By Deidre Olsen
If you were online in 2004, you might remember Salad Fingers, the disturbing video series from which countless millennial teenagers simply couldn’t look away. As a green, deranged long-fingered creature with an addiction to rusty spoons and finger-puppet friends, Salad Fingers navigates a surrealist and nightmarish dystopian world. Viewers are often as equally horrified as they are intrigued. Some saw the animations as meaningless, others devoted entire YouTube series to deriving meaning from the madness. Were there Easter eggs left behind for viewers to decode or were the animations just an experimental exploration of the bizarre?
Regardless of what Salad Fingers is or what you make of it, the video series undoubtedly embodies “cursed energy,” a term used for content so eerie, unbelievable, or unsettling that people can’t stop consuming it. In 2016, the Twitter account @cursedimages was created to curate a hellscape of a feed filled with strange, unsightly, and ghoulish photos. Some of these images included a baby laughing behind a meat grinder, a dad using a chainsaw to cut a cake as children watch, and a person wrapped from head-to-toe in duct tape like a mummy, just to name a few. After racking up more than 150,000 followers, the account mysteriously stopped tweeting in November 2017.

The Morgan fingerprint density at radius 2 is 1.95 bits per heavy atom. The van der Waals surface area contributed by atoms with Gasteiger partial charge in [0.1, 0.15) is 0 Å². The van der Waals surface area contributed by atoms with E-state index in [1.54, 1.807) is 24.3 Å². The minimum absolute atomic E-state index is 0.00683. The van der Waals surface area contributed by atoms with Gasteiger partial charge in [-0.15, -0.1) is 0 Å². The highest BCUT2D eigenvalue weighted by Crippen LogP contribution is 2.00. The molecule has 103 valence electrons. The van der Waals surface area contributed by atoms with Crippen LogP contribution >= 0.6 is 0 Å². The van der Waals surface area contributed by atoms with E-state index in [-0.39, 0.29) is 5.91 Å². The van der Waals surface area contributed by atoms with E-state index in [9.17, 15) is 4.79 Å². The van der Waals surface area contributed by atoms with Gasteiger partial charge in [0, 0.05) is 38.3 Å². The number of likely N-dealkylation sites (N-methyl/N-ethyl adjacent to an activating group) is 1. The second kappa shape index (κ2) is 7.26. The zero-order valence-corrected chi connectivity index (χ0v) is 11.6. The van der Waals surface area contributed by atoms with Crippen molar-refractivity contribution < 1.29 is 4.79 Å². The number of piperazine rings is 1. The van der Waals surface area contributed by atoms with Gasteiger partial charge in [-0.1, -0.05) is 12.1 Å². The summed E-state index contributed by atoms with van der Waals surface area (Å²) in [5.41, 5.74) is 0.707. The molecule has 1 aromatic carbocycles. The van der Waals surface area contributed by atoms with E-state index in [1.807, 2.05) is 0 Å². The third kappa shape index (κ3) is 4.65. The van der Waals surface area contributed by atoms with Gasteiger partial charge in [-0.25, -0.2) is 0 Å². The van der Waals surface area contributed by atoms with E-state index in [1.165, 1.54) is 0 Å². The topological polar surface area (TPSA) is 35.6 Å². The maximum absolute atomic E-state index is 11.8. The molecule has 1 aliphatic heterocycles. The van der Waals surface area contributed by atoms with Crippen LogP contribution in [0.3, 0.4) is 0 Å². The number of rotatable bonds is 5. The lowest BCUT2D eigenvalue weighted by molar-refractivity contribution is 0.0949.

In an October 2019 article for the New Yorker, writer Jia Tolentino ponders just how we came to live in such “cursed times.” In her view, the word “cursed” doesn’t just describe creepy images anymore, but has become an intrinsic part of online vernacular, to the extent that it’s now used to describe the actual state of living and existing in the world. “The word has acquired new valences, has come to signify increasingly generalized feelings of anxiety and malaise,” writes Tolentino. “We must be cursed, one would think, to spend so much of our day walking around with our eyes glued to a device that provokes bad feelings.”
Indeed, smart-phone-induced misery is in no short supply these days. In 2017, the American Psychological Association (APA) released the results of a survey about stress in the United States, finding that “news consumption has a downside.” More than half of respondents (56%) said that while they want to stay informed of the news, doing so causes them stress. Perhaps unsurprisingly, many people also reported general feelings of anxiety, stress, and loss of sleep. Despite this, 95 per cent of adults surveyed told the APA that they follow the news regularly. Nine percent check the news hourly, while 20 per cent check their social media constantly. Given the apparent relationship between news consumption and mental health, it becomes easier to understand how we’ve come to live in a cursed world.